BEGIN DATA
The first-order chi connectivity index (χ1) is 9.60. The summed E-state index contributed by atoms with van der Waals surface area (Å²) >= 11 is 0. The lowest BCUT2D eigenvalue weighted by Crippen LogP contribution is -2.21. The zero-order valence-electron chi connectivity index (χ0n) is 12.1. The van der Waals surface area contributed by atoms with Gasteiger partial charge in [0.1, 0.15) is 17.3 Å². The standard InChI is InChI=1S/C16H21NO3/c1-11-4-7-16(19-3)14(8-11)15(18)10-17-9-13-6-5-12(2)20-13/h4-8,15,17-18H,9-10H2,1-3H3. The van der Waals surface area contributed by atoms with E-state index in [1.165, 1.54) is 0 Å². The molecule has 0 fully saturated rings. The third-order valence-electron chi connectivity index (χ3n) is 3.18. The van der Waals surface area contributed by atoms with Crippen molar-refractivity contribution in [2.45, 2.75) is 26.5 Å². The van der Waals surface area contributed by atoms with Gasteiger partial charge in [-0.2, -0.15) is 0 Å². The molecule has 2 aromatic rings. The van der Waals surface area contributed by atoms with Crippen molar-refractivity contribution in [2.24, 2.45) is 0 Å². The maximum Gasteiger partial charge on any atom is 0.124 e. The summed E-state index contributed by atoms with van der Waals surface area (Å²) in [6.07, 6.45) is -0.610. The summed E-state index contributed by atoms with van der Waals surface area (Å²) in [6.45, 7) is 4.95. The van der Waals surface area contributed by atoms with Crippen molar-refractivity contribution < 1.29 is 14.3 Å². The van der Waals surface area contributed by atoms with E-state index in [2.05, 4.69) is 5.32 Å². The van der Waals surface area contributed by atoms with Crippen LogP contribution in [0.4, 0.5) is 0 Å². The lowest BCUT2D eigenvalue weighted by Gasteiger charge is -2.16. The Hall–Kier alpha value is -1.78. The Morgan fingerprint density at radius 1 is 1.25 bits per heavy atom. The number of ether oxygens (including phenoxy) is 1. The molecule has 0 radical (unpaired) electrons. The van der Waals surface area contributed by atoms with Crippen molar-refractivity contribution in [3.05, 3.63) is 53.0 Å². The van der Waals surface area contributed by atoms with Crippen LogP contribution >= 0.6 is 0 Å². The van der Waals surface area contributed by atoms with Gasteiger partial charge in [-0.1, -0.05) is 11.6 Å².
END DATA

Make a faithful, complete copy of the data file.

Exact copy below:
The first-order chi connectivity index (χ1) is 9.60. The summed E-state index contributed by atoms with van der Waals surface area (Å²) >= 11 is 0. The lowest BCUT2D eigenvalue weighted by Crippen LogP contribution is -2.21. The zero-order valence-electron chi connectivity index (χ0n) is 12.1. The van der Waals surface area contributed by atoms with Gasteiger partial charge in [0.1, 0.15) is 17.3 Å². The standard InChI is InChI=1S/C16H21NO3/c1-11-4-7-16(19-3)14(8-11)15(18)10-17-9-13-6-5-12(2)20-13/h4-8,15,17-18H,9-10H2,1-3H3. The van der Waals surface area contributed by atoms with E-state index in [1.165, 1.54) is 0 Å². The molecule has 0 fully saturated rings. The third-order valence-electron chi connectivity index (χ3n) is 3.18. The van der Waals surface area contributed by atoms with Crippen molar-refractivity contribution in [2.45, 2.75) is 26.5 Å². The van der Waals surface area contributed by atoms with Gasteiger partial charge in [-0.2, -0.15) is 0 Å². The molecule has 2 aromatic rings. The van der Waals surface area contributed by atoms with Crippen molar-refractivity contribution in [2.24, 2.45) is 0 Å². The maximum Gasteiger partial charge on any atom is 0.124 e. The summed E-state index contributed by atoms with van der Waals surface area (Å²) in [6.07, 6.45) is -0.610. The summed E-state index contributed by atoms with van der Waals surface area (Å²) in [6.45, 7) is 4.95. The van der Waals surface area contributed by atoms with Crippen molar-refractivity contribution < 1.29 is 14.3 Å². The van der Waals surface area contributed by atoms with E-state index in [2.05, 4.69) is 5.32 Å². The van der Waals surface area contributed by atoms with Crippen LogP contribution in [0.4, 0.5) is 0 Å². The lowest BCUT2D eigenvalue weighted by Gasteiger charge is -2.16. The Hall–Kier alpha value is -1.78. The Morgan fingerprint density at radius 1 is 1.25 bits per heavy atom. The number of ether oxygens (including phenoxy) is 1. The molecule has 0 radical (unpaired) electrons. The van der Waals surface area contributed by atoms with Crippen molar-refractivity contribution in [3.05, 3.63) is 53.0 Å². The van der Waals surface area contributed by atoms with Crippen LogP contribution >= 0.6 is 0 Å². The van der Waals surface area contributed by atoms with Gasteiger partial charge in [-0.1, -0.05) is 11.6 Å².